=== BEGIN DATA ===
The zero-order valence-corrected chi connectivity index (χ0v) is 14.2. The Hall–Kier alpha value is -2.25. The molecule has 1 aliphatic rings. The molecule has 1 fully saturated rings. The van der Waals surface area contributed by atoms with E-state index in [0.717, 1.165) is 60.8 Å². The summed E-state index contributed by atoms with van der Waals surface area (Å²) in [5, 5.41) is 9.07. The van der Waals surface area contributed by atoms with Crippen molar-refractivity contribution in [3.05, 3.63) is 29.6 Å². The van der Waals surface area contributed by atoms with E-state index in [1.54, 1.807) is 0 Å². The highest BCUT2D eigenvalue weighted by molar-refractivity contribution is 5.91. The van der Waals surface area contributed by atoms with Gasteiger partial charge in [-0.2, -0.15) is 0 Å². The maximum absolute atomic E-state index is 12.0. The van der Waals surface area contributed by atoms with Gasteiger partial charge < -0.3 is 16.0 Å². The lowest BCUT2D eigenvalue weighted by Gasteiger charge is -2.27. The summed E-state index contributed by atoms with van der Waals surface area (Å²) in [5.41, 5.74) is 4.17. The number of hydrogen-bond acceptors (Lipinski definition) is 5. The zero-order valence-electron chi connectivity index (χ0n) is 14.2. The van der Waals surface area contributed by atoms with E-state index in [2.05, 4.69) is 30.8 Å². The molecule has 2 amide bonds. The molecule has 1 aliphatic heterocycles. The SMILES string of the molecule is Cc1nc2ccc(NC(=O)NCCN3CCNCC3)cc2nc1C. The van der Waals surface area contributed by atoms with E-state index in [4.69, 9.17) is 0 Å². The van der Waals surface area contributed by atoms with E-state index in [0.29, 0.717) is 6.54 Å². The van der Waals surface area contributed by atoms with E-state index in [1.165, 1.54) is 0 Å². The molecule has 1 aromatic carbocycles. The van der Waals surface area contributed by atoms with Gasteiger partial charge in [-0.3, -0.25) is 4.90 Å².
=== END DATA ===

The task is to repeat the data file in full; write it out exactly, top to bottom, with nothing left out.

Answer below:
The zero-order valence-corrected chi connectivity index (χ0v) is 14.2. The Hall–Kier alpha value is -2.25. The molecule has 1 aliphatic rings. The molecule has 1 fully saturated rings. The van der Waals surface area contributed by atoms with E-state index in [0.717, 1.165) is 60.8 Å². The summed E-state index contributed by atoms with van der Waals surface area (Å²) in [5, 5.41) is 9.07. The van der Waals surface area contributed by atoms with Crippen molar-refractivity contribution in [3.05, 3.63) is 29.6 Å². The van der Waals surface area contributed by atoms with E-state index in [1.54, 1.807) is 0 Å². The highest BCUT2D eigenvalue weighted by molar-refractivity contribution is 5.91. The van der Waals surface area contributed by atoms with Gasteiger partial charge in [-0.2, -0.15) is 0 Å². The maximum absolute atomic E-state index is 12.0. The van der Waals surface area contributed by atoms with Gasteiger partial charge < -0.3 is 16.0 Å². The lowest BCUT2D eigenvalue weighted by Gasteiger charge is -2.27. The summed E-state index contributed by atoms with van der Waals surface area (Å²) in [5.41, 5.74) is 4.17. The number of hydrogen-bond acceptors (Lipinski definition) is 5. The zero-order valence-electron chi connectivity index (χ0n) is 14.2. The van der Waals surface area contributed by atoms with E-state index in [2.05, 4.69) is 30.8 Å². The molecule has 2 amide bonds. The molecule has 1 aliphatic heterocycles. The SMILES string of the molecule is Cc1nc2ccc(NC(=O)NCCN3CCNCC3)cc2nc1C. The van der Waals surface area contributed by atoms with E-state index in [4.69, 9.17) is 0 Å². The van der Waals surface area contributed by atoms with E-state index in [0.29, 0.717) is 6.54 Å². The van der Waals surface area contributed by atoms with E-state index in [1.165, 1.54) is 0 Å². The molecule has 1 aromatic carbocycles. The van der Waals surface area contributed by atoms with Gasteiger partial charge in [-0.3, -0.25) is 4.90 Å².